Phylogenetic analyses

Sanger reads were assembled on Benchling (https://benchling.com). Overlapping consensus sequences of the ciliate rRNA operon were assembled in Geneious (www.geneious.com). Representative sequences for the Heterotrichea (ciliate rRNA gene operon) were retrieved from Shazib et al. (19). Representative sequences for the Chlorellaceae (rbcL) were retrieved from a BLASTn search against the National Center for Biotechnology Information (NCBI) GenBank nr database. Representative sequences for the Chromatiaceae and Sedimenticolaceae (16S rRNA gene) were retrieved from the SILVA rRNA database (53). The COI and rbcL genes were aligned by codons with the MAFFT algorithm in TranslatorX (54). The 16S, 18S, 5.8S, D1D2-28S rRNA genes, and the ITS1 and ITS2 regions were aligned separately with MAFFT v7.310 (55) using the G-INS-I method and then trimmed with Trimal v1.4.rev15 (56) and the -automated1 option. The final selection of taxa was performed visually with the aim of maximizing phylogenetic diversity. The 18S, 5.8S, D1D2-28S rRNA genes, and the ITS1 and ITS2 regions of the ciliate rRNA operon were analyzed as separate partitions. Phylogenetic trees were inferred using IQ-TREE v.2.0.3 (57) and the best-fit model according to Bayesian information criterion as implemented in ModelFinder (58).

FISH and fluorescence microscopy

Using a 16S rRNA gene sequence obtained by Sanger sequencing that showed >98% identity with Thiodictyon species (Chromatiaceae, Gammaproteobacteria), we retrieved potential FISH probes with the “Design Probes” web tool of the software toolset DECIPHER under default hybridization conditions (59). One of the probe sequences with maximum specificity (score of 0), reasonable hybridization efficiency, and no reported cross-hybridizations with nontarget sequences was analyzed with the online tool “mathFISH” (60) and manually modified to optimize binding to the target sequence. The resulting probe Thio643 (5′-CTC TCA GAC TCT AGC GCG TCA-3′) was lastly checked for specificity in silico with the “probeMatch” database (61) and the SILVA probe match and evaluation tool “TestProbe 3.0.” The probe showed no hits with zero mismatches in both databases and only few hits with one mismatch (18 hits in probeMatch: “unclassified Chromatiaceae”; 4 hits in TestProbe: uncultured Gammaproteobacteria) indicating high specificity (as of March 2020). The Cy3-conjugated probe Thio643-Cy3 was ordered (biomers.net GmbH, Ulm, Germany), and its binding to bacterial cells from P. tenue was evaluated under varying formamide concentrations (0 to 60%) using a modification of previously published FISH protocols (62, 63). In brief, cells of P. tenue were isolated from natural samples, washed twice in distilled water, placed on gelatin-coated glass slides (coated with 0.1% gelatin in water), and air-dried. Some ciliate cells were deliberately burst with a pipette tip to spread the endosymbionts. Cells on dry slides were fixed with formaldehyde (3.7% in water) for 10 min, then rinsed in distilled water, and air-dried. To minimize potential autofluorescence, photosynthetic pigments of bacteria and algae were first extracted from the samples by incubating the slides in a methanol:water mixture (8:2) at 65°C for 10 min, then rinsed in ethanol (100%), and air-dried. The cells were then covered with 50 to 100 μl of hybridization buffer containing probe Thio643-Cy3 at an appropriate concentration (5 ng/liter) and 0 to 60% formamide [according to (63)] and then incubated in a moist chamber at 46°C for 90 min. After incubation, the slides were quickly rinsed with warm washing buffer (48°C) and subsequently incubated in washing buffer at 48°C for 25 min. Last, slides were rinsed with distilled water, air-dried, and mounted with SlowFade Diamond Antifade Mountant (Thermo Fisher Scientific).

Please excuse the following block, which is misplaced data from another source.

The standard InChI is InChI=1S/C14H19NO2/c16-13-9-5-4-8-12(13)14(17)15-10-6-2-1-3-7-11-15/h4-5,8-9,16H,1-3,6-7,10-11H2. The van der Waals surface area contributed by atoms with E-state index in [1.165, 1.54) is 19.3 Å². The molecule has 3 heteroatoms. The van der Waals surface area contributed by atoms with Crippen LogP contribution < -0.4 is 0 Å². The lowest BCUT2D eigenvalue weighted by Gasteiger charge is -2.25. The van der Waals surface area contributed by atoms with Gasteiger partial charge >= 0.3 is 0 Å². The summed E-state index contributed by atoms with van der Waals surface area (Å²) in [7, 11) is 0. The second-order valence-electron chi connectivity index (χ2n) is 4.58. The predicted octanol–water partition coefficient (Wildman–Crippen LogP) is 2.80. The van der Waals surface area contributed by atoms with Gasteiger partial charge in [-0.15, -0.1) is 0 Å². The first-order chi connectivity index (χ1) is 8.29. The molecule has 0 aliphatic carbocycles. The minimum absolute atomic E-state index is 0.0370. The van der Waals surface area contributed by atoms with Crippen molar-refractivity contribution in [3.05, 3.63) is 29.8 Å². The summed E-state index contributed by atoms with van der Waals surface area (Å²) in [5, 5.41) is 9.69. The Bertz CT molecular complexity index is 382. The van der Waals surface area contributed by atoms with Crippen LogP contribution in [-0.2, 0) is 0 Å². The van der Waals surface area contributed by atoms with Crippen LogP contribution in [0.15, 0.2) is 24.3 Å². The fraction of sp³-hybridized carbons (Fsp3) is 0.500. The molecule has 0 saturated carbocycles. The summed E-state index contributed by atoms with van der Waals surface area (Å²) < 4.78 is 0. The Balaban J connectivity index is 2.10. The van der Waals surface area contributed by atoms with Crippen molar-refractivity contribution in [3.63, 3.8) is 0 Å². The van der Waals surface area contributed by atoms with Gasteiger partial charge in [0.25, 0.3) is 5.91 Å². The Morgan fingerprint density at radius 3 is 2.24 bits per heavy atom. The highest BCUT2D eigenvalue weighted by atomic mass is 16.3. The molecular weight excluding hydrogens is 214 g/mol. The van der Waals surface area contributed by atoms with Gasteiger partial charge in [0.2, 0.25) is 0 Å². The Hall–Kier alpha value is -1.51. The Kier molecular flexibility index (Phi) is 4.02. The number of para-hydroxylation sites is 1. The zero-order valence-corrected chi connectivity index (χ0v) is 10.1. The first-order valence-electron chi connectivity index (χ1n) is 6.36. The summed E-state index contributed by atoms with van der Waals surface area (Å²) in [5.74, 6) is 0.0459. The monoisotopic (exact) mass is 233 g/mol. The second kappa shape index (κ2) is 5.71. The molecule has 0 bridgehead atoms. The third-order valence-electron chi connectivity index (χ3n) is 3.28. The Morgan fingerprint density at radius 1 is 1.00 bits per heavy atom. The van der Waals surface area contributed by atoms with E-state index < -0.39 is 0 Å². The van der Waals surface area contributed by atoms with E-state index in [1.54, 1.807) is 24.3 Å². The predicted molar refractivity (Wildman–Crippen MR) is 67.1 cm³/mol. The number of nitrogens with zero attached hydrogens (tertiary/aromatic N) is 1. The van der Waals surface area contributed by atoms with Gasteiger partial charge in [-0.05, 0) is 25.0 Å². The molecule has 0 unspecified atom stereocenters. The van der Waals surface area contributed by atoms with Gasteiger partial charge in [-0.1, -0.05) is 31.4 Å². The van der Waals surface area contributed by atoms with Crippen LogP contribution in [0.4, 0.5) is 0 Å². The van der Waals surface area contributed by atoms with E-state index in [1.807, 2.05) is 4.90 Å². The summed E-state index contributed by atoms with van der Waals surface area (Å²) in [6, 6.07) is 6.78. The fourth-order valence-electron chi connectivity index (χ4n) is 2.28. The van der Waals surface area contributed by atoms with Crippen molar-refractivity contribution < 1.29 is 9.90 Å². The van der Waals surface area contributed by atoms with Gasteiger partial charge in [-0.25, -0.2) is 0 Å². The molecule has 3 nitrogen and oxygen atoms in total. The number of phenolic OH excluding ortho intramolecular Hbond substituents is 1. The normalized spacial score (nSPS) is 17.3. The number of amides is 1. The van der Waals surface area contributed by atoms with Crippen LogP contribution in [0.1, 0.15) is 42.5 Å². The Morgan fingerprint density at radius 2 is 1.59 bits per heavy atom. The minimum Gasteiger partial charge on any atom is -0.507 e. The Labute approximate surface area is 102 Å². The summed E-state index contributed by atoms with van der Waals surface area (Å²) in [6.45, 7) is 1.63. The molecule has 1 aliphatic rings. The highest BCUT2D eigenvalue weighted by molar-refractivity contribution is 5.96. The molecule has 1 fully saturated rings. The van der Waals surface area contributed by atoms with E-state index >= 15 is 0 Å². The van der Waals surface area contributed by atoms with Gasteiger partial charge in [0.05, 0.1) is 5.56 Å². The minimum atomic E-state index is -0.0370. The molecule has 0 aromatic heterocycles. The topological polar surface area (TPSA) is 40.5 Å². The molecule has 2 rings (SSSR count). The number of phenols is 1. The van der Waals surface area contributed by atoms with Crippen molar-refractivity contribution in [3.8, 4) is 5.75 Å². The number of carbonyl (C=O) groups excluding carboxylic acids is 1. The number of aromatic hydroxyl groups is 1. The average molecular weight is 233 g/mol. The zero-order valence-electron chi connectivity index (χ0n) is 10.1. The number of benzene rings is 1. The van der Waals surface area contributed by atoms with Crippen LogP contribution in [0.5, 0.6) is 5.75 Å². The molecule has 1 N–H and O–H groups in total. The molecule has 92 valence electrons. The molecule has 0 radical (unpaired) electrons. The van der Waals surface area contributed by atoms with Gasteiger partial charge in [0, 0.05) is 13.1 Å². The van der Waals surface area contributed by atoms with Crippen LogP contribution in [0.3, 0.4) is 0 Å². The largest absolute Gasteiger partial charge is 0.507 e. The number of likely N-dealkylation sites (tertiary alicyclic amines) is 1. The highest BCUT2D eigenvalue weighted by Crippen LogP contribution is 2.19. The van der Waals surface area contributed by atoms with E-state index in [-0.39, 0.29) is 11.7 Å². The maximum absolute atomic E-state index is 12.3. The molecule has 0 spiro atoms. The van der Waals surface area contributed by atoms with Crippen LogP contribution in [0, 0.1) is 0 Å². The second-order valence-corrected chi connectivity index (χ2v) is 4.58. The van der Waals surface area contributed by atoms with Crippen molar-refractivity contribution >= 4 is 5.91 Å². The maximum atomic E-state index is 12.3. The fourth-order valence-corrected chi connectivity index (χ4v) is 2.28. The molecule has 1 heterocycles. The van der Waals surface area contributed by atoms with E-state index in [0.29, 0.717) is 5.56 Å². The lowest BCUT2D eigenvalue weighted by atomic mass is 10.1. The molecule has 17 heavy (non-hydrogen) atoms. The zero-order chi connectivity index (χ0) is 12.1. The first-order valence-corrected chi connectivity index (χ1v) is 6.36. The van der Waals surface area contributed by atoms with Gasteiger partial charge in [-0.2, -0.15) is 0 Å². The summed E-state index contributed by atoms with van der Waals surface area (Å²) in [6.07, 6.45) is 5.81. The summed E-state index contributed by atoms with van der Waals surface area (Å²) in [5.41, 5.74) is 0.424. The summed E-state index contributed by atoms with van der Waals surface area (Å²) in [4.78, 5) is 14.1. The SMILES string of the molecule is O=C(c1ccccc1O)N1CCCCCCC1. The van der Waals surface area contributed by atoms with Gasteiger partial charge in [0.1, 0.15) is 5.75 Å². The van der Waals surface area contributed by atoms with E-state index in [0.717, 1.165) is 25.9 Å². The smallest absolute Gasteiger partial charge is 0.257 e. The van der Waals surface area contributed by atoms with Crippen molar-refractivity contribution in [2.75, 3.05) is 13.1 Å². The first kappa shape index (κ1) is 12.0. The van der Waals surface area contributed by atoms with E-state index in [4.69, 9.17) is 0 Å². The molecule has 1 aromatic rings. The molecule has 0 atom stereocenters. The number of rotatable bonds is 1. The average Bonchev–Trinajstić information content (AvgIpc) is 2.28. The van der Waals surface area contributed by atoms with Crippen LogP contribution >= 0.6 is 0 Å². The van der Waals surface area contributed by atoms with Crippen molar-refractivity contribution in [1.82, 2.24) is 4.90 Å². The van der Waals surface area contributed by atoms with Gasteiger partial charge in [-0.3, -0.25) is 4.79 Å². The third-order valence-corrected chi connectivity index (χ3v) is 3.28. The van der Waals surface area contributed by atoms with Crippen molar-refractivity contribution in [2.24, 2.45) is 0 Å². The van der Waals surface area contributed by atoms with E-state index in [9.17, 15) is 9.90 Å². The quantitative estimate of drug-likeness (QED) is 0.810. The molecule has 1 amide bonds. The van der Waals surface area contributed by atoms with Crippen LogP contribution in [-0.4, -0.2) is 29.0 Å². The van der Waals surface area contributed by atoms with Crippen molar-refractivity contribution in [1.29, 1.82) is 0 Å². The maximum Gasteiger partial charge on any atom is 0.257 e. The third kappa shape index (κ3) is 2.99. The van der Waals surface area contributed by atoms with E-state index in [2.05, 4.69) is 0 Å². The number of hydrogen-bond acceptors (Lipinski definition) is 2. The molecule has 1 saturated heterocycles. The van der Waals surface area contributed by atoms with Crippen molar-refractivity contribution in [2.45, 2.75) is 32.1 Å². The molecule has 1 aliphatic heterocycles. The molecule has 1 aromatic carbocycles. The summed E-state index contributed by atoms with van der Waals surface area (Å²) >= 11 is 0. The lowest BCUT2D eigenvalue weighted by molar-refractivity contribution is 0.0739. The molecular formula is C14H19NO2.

Routine epifluorescence microscopy of FISH samples was done with the Zeiss Axiophot microscope equipped with phase contrast optics, the Zeiss filter set 43 HE (excitation, 550/25 nm; emission, 605/70 nm), and the camera AxioCam HRc (Carl Zeiss). For confocal laser scanning microscopy, a Leica TCS SPE system and the Leica Confocal Software (Leica Microsystems) were used. The samples were excited with lasers (561 nm for Cy3 and 488 nm for chlorophyll) and scanned in three dimensions with step sizes of <1 μm. Confocal laser scanning microscopy (CLSM) stacks were processed and analyzed with the software LAS AF lite (Leica Microsystems) and the image processing package Fiji (64). This included the selection of pseudocolors for fluorescence channels, the adjustment of brightness, and the combination of different channels (merged channels) and/or of several focal planes (Z-projections).

Transmitted light microscopy

For high-resolution imaging of live cells, two microscopes were used: an Olympus BX 50 microscope and a Zeiss IM35 inverted microscope, both equipped with differential interference contrast optics, high-resolution objective lenses, and an electronic flash. Digital images were taken with an Olympus E-P5 digital camera and Canon EOS 6D digital single lens reflex camera, respectively, and processed with Adobe Photoshop CS4 (Adobe Systems).

Transmission electron microscopy